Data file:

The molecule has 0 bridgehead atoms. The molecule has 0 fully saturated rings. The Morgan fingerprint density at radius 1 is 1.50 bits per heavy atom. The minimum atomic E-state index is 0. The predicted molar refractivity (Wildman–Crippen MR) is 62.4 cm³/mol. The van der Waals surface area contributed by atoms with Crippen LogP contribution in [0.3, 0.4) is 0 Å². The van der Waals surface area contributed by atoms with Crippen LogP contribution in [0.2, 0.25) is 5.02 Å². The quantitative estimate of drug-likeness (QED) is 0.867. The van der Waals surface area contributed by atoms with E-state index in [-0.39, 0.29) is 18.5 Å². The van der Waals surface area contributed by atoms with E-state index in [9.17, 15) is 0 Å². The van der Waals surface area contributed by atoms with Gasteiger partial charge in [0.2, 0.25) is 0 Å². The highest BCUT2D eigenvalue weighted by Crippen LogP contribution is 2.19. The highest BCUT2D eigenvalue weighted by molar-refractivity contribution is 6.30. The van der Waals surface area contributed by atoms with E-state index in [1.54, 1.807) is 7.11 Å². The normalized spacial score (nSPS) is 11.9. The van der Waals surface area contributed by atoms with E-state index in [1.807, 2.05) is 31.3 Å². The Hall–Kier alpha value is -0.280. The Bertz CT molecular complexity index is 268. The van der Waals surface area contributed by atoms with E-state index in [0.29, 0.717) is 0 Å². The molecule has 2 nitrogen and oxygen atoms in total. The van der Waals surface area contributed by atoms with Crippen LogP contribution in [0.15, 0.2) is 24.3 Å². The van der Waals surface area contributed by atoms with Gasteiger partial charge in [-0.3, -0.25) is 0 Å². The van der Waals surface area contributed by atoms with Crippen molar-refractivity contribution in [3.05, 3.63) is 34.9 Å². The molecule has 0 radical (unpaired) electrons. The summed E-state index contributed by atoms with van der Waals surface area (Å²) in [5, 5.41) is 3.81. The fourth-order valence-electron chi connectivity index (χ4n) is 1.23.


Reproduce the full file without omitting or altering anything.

The molecule has 0 bridgehead atoms. The molecule has 0 fully saturated rings. The Morgan fingerprint density at radius 1 is 1.50 bits per heavy atom. The minimum atomic E-state index is 0. The predicted molar refractivity (Wildman–Crippen MR) is 62.4 cm³/mol. The van der Waals surface area contributed by atoms with Crippen LogP contribution in [0.3, 0.4) is 0 Å². The van der Waals surface area contributed by atoms with Crippen LogP contribution in [0.2, 0.25) is 5.02 Å². The quantitative estimate of drug-likeness (QED) is 0.867. The van der Waals surface area contributed by atoms with E-state index in [-0.39, 0.29) is 18.5 Å². The van der Waals surface area contributed by atoms with E-state index in [9.17, 15) is 0 Å². The van der Waals surface area contributed by atoms with Gasteiger partial charge in [0.2, 0.25) is 0 Å². The highest BCUT2D eigenvalue weighted by Crippen LogP contribution is 2.19. The highest BCUT2D eigenvalue weighted by molar-refractivity contribution is 6.30. The van der Waals surface area contributed by atoms with E-state index in [1.54, 1.807) is 7.11 Å². The normalized spacial score (nSPS) is 11.9. The van der Waals surface area contributed by atoms with E-state index in [1.807, 2.05) is 31.3 Å². The Hall–Kier alpha value is -0.280. The Bertz CT molecular complexity index is 268. The van der Waals surface area contributed by atoms with E-state index in [0.29, 0.717) is 0 Å². The molecule has 2 nitrogen and oxygen atoms in total. The van der Waals surface area contributed by atoms with Crippen LogP contribution in [0.15, 0.2) is 24.3 Å². The van der Waals surface area contributed by atoms with Gasteiger partial charge in [-0.3, -0.25) is 0 Å². The van der Waals surface area contributed by atoms with Crippen molar-refractivity contribution in [3.05, 3.63) is 34.9 Å². The molecule has 0 radical (unpaired) electrons. The summed E-state index contributed by atoms with van der Waals surface area (Å²) in [5, 5.41) is 3.81. The fourth-order valence-electron chi connectivity index (χ4n) is 1.23.